An ordinary day becomes an extraordinary day

Kindness in the Workplace, Stories of Kindness

Today, was an amazing day.  I tasted my first delicious Oregon strawberry of the season and said a short Shehayanu prayer of gratitude. I was carded at a local market where I was buying a bottle of wine (Really? I will be 44 this year… but hey complimenting a women on her age can always make someone smile). I had a meal with my mother in honor of her birthday. We hugged and laughed and shared an hour together.

The highlight of the day though was joining Mrs. Burbank’s 4/5 class in McMinnville, Oregon for an hour to discuss mitzvahs and acts of kindness. When Kathleen Burbank emailed me a few weeks ago that she had been reading to her class  from my book, I was thrilled. She went on to share that they had begun to do their own acts of kindness and were even putting together a book to share with the other classes in the school as well as with me.

I emailed Mrs. Burbank and told her that if I could meet with her students before the end of the year I wanted to schedule it.  I had trepedations this week thinking about speaking to elementary school age children. I am an experienced speaker but my audiences have largely been only adults. I have had very few experiences speaking to groups of children.

When I arrived at the school and met Mrs. Burbank, she handed me a list she had compiled of the children’s questions including, “How did you become a writer so fast? What made you think of the kindness you did? How old were you when you wrote the book? How did you come up with this good idea?  Is it hard to be a writer? What was the hardest mitzvah to do? Why did you start a blog?” Wow, thoughtful and inquisitive questions. I hoped I’d be able to answer them all.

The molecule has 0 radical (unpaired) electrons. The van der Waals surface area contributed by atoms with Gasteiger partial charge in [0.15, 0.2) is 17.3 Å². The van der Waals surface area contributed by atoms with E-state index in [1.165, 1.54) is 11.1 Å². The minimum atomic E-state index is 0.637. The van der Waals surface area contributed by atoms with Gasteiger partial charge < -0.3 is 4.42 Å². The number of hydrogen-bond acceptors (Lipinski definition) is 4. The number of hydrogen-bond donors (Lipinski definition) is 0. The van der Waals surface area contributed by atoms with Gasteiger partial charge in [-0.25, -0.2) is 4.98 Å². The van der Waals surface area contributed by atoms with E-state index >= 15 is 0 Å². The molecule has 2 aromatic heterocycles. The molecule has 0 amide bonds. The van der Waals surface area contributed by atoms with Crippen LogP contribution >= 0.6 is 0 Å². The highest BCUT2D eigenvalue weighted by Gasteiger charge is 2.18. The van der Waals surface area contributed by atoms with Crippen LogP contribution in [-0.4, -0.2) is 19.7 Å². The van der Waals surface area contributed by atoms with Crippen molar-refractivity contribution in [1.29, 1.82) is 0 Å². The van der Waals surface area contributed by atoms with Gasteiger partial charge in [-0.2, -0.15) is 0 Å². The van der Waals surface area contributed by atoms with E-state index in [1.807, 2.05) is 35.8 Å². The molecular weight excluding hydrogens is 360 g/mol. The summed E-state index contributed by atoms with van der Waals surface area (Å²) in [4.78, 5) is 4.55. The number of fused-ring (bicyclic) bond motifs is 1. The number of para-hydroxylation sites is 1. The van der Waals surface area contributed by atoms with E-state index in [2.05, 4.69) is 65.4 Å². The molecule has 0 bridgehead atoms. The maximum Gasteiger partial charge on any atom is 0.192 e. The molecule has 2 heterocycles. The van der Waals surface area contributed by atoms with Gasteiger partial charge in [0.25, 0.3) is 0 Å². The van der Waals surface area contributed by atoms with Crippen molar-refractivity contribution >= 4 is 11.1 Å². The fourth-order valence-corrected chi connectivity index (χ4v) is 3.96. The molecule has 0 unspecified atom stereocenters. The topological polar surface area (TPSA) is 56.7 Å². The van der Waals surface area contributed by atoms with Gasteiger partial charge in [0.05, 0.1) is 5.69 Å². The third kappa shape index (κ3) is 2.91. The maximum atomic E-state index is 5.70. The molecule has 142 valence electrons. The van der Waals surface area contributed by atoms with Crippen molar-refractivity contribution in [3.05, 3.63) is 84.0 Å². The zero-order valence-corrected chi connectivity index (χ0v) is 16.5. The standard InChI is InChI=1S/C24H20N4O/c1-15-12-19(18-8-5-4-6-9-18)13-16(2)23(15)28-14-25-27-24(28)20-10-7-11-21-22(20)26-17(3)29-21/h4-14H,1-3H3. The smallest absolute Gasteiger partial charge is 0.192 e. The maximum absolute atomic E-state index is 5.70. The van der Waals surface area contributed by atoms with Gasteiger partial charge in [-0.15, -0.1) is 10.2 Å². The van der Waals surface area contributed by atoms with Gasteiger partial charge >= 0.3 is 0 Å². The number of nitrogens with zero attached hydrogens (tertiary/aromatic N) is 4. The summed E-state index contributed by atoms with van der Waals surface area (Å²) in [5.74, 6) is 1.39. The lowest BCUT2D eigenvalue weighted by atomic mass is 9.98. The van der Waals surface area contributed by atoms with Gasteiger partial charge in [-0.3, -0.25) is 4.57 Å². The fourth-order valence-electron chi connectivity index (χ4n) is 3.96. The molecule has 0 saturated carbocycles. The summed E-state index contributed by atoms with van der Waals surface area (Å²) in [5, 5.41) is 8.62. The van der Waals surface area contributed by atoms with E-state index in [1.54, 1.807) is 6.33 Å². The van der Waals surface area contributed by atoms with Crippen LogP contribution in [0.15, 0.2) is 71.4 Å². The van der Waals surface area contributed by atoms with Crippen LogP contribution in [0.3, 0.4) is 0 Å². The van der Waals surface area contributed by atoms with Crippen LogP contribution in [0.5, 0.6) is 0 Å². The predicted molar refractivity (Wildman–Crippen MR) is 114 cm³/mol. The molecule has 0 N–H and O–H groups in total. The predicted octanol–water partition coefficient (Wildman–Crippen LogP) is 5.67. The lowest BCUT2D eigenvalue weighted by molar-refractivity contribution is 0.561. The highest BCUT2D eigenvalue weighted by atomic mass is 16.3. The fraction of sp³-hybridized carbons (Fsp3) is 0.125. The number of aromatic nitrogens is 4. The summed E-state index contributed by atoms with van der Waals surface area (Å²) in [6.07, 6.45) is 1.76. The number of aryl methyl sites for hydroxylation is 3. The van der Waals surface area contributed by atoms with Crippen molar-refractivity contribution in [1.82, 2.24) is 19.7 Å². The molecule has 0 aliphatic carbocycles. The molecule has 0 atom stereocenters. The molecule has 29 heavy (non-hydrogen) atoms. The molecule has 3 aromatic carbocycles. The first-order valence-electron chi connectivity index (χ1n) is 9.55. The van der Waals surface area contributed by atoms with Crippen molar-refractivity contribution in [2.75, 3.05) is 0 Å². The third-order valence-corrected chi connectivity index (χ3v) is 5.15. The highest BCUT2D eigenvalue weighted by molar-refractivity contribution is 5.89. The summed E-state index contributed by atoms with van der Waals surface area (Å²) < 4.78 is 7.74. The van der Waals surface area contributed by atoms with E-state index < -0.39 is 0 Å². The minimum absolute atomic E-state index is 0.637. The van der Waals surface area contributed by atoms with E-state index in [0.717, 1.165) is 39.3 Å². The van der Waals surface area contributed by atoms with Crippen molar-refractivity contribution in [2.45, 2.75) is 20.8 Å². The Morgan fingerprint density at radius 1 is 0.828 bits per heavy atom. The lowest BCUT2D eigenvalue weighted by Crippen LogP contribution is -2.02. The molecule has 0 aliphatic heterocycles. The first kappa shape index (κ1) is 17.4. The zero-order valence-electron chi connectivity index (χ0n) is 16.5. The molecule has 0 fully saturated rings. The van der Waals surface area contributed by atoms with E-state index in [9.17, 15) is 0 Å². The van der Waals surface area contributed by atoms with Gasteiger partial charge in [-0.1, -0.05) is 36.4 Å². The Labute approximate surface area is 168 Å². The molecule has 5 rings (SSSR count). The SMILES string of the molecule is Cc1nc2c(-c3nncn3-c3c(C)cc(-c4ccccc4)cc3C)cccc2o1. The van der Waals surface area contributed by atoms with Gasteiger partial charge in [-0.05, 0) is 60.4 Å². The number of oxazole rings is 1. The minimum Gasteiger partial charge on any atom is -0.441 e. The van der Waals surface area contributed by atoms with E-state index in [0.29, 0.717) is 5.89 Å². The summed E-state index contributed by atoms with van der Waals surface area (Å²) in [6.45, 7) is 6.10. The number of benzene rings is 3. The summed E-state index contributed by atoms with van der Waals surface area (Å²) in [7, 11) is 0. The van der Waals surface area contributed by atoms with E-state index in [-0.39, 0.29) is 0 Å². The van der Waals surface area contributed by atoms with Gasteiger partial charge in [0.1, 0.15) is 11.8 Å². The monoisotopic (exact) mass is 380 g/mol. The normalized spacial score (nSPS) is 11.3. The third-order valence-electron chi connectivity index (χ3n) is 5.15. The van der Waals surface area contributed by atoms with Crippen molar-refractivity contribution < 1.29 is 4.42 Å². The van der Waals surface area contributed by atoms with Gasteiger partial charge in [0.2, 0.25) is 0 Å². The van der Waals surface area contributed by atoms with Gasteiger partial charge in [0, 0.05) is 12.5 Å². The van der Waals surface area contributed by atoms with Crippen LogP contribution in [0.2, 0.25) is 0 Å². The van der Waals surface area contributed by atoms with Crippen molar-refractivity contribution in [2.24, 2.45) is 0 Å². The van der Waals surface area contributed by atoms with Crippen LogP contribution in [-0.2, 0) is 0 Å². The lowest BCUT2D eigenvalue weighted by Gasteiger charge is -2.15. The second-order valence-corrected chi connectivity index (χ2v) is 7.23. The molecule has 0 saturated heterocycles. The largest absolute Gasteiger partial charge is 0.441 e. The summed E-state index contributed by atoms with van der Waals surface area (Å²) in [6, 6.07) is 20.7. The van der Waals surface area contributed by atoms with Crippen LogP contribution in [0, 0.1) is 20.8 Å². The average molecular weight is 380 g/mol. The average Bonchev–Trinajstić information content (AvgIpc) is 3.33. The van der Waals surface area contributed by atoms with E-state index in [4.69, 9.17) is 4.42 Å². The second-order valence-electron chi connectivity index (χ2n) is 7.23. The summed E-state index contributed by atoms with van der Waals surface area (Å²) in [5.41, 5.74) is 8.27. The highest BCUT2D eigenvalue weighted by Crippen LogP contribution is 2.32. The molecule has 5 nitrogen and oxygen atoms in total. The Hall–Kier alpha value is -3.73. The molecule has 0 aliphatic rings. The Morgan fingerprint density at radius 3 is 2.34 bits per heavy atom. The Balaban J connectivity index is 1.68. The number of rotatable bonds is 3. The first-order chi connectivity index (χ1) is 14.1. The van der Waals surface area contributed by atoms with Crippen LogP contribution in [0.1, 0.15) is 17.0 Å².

When the kids returned from recess and quietly walked to their desks eyes fixed on me, I continued to be nervous. But then I began to share my story and tried to tie it back to them and make it relevant to their age and interests. They continued to ask other questions (always a great sign) and at the end of the hour they gave me a book of their own “mitzvahs” or acts of kindness.

What I realized from this hour spent in the classroom is how awesome it is to engage with this age group. They are so curious and thoughtful. They take everything in and have so much to offer and share. If we want to create a world where we are givers and doers our children are the perfect place to start. They are eager and notice the   opportunities to do something kind.  Mrs. Burbank’s classroom of students reminded me that children are the biggest treasures we have in this world. Instead of being afraid to speak to other children I am thrilled and excited for future speaking opportunities to other groups of children. It is our responsibility as parents to teach our children so many things in life but it is also our duty to learn from them and allow their brilliant, unfettered light to shine brightly on all of us.

Thank you Mrs. Burbank for opening up your classroom to me today. It was truly my honor to spend time with all of you!

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